Major Milestones Achieved in Rwanda


The end of June saw the completion of a three-stage commissioning check of the microgrid and solar street lights design interventions In Rwanda. Led by two members of the HEED team from Coventry University, Dr Jonathan Nixon, a Senior Lecturer at Coventry University based in the Fluids and Complex Systems Research Centre, and Daniel Bammeke, a doctoral candidate, the first stage of the commissioning checks were performed at Coventry University using data gathered remotely. These checks saw Jonathan and Daniel analyse the data collected so far from all three camp sites to detect any system anomalies in preparation for their on-site inspections in the Kigeme, Gihembe and Nyabiheke refugee camps in Rwanda.

Jonathan and Daniel subsequently flew to Rwanda to deliver the second stage of commissioning checks. Their aim was to perform vital tests on the interventions to address damaged devices. These on-site inspections are key to the success of the project as by rigorously checking, including a visual inspection of the devices and activating control signals in situ, it ensures the control systems are functional and can continue to produce robust, transparent data.

In Kigeme camp, the microgrid design intervention is a micro-grid system designed to provide two nursery schools and a playground with power via lighting and sockets. In Nyabiheke refugee camp, a community hall is the site for the micro-grid intervention, which provides power for the lighting and sockets. In both locations, the monitoring and control systems are incorporated into the micro-grid, which HEED uses to collect system and usage data and execute control commands. Placing these interventions in communal buildings allows HEED to understand how communities use energy and could potential predict the level of energy required to maintain institutional and civic structures in the refugee context.


The focus of the site inspection of Gihembe refugee camp was to perform commissioning checks on twelve solar powered streetlights, four of which are multifunctional.  The four multifunctional street lights are an innovative solution to energy poverty as each of the four solar powered streetlights have the ability to store excess energy generation. This means, for example, electrical items, such as mobile phones, can be charged by using the sockets attached to the streetlight. The multifunctional streetlight, just like the microgrids, also have monitoring and control systems incorporated in their designs, that allow HEED to gather data on usage.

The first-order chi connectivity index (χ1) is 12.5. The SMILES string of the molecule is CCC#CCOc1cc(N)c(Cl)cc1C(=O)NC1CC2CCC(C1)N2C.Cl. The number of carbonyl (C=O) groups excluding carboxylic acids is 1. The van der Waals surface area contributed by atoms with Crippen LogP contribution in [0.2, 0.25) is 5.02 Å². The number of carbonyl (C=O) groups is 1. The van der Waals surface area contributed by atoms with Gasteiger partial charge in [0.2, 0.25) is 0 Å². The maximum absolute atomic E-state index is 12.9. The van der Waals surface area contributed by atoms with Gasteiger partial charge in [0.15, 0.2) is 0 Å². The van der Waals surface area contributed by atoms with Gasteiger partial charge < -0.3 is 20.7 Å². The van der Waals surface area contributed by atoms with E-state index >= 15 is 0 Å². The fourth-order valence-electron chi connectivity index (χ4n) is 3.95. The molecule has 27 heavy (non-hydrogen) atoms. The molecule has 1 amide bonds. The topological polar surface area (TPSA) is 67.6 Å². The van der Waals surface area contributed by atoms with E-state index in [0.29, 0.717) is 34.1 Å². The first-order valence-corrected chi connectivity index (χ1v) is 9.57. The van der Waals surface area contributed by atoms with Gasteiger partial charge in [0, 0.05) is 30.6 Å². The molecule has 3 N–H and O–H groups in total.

In addition, after overseeing the transfer of operations from suppliers, MESHPower, to HEED governance, Jonathan and Daniel spent time in Kigali delivering training to contractors on the maintenance of the systems.

After successfully completing the on-site checks, the final step of the commissioning checks saw Jonathan and Daniel return back to Coventry, where they sent remotely controlled signals to the respective intervention designs. This confirmed whether systems’ issues were fixed or it was necessary to contact camp-based contractors to implement solutions. According to Jonathan, the visit to Rwanda provided not only an opportunity to resolve issues with operating systems but also a to transfer knowledge:

‘Building time into the project means I am able to work with energy suppliers and train contractors on renewable energy systems and micro grids. This allows the HEED project the platform to promote renewable energy systems modelling and optimisation as a viable option in the displaced context.

More importantly, I feel that as humanitarian engineering has a significant role in combating energy poverty through cost-effective carbon reduction solutions, we need to encourage community engagement with the process. When we understand how vital the role of renewable energy has in addressing energy poverty, then we will begin to see increased economic development, ways to improve social welfare and a fairer distribution of resources’

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